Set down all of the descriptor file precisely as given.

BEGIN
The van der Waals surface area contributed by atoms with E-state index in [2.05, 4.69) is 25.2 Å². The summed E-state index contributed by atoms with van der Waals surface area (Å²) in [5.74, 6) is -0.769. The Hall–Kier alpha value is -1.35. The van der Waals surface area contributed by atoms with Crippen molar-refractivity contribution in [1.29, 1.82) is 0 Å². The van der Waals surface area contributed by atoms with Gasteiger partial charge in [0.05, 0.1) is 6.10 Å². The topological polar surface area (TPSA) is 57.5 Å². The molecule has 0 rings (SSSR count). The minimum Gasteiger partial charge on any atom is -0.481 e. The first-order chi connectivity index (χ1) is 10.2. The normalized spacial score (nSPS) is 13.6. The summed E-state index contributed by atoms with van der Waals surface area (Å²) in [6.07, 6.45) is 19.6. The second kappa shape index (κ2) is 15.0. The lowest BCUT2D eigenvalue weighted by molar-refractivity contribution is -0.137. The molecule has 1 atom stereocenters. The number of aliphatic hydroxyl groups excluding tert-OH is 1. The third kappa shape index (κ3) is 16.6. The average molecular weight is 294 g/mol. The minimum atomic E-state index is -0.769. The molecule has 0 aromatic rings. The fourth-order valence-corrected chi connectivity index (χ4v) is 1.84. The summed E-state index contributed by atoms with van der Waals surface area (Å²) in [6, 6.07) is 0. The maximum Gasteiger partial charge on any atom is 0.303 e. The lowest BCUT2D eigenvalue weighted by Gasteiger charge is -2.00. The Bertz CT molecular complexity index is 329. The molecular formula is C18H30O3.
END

The van der Waals surface area contributed by atoms with E-state index in [2.05, 4.69) is 25.2 Å². The summed E-state index contributed by atoms with van der Waals surface area (Å²) in [5.74, 6) is -0.769. The Hall–Kier alpha value is -1.35. The van der Waals surface area contributed by atoms with Crippen molar-refractivity contribution in [1.29, 1.82) is 0 Å². The van der Waals surface area contributed by atoms with Gasteiger partial charge in [0.05, 0.1) is 6.10 Å². The topological polar surface area (TPSA) is 57.5 Å². The molecule has 0 rings (SSSR count). The minimum Gasteiger partial charge on any atom is -0.481 e. The first-order chi connectivity index (χ1) is 10.2. The normalized spacial score (nSPS) is 13.6. The summed E-state index contributed by atoms with van der Waals surface area (Å²) in [6.07, 6.45) is 19.6. The second kappa shape index (κ2) is 15.0. The lowest BCUT2D eigenvalue weighted by molar-refractivity contribution is -0.137. The molecule has 1 atom stereocenters. The number of aliphatic hydroxyl groups excluding tert-OH is 1. The third kappa shape index (κ3) is 16.6. The average molecular weight is 294 g/mol. The minimum atomic E-state index is -0.769. The molecule has 0 aromatic rings. The fourth-order valence-corrected chi connectivity index (χ4v) is 1.84. The summed E-state index contributed by atoms with van der Waals surface area (Å²) in [6, 6.07) is 0. The maximum Gasteiger partial charge on any atom is 0.303 e. The lowest BCUT2D eigenvalue weighted by Gasteiger charge is -2.00. The Bertz CT molecular complexity index is 329. The molecular formula is C18H30O3.